lying data sources (the Source Model) and a ‘knowledge
-
driven’ user interface. Biological co
n-
cepts are captured in the know
l
edge base using a descript
ion logic called GRAIL. The Concept
Model provides the user with the concepts necessary to construct a wide range of multiple
-
source
qu
e
ries, and the user interface provides a flexible means of constructing and manipulating those

qu
e
ries

[6]
.






Swami Database Specification



Page
9
of
20


LuceGene
: is an open
-
source
(built on top of Lucene package)
document/object
indexing and
retrieval system specially tuned for bioinformatics text databases and documents. L
u
ceGene is
similar in concept to the widely used, commercially successful, bioinformatics p
r
o
gram SRS
which is comparable to web
-
indexing systems such as yahoo, Alta
-
vista, and Google.
LuceGene
adds
some

bio
-
data methods to Lucene such as:
i
ndexing adaptor
s for formats such as XML,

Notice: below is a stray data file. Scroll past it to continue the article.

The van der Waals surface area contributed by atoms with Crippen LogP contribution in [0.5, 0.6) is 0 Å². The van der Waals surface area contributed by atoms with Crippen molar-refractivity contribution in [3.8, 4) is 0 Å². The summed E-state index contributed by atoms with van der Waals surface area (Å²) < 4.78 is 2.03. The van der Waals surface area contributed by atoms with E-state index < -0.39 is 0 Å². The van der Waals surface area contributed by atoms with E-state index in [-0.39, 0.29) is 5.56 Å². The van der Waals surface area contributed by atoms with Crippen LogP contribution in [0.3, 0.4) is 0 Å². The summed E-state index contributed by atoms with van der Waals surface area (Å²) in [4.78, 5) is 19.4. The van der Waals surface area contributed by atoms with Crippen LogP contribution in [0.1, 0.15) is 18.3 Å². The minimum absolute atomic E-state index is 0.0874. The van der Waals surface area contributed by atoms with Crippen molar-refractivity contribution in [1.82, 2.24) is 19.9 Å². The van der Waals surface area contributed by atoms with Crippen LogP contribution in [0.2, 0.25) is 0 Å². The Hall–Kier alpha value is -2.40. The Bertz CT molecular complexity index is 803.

PDF Documents, Biosequences, Spreadsheets, HTML,
etc. coming fro
m

UniProt/Swiss
-
Prot,
Fasta and GenBank sequences, BIND protein interactions, NCBI Gene Expression Omnibus,
BLAST output tables, Medline.

LuceGene

is speedy with big data sets; s
earching the UniProt
library of 1.7 million sequences with LuceGene is a close

equivalent to SRS in speed and co
n
tent

(10x to 20x faster than using a Postgres Chado database)
.


K2
/
Kleisli
:
is similar to a number of other view integration systems. K2 relies on a set of data
drivers, each of which handles the low
-
level details of comm
unicating with a single class of u
n-
derlying data sources (e.g., Sybase relational databases, Perl/shell scripts, the BLAST 2.x family
of similarity search programs, etc.). A data driver accepts queries expressed in the query la
n-
guage of its underlying data

source. It transmits each such query to the source for evaluation and
then converts the query result into K2’s internal complex value representation. Like Kleisli, the
K2
/Kleisli

system uses a complex value model of data. This model is one in which the “c
olle
c-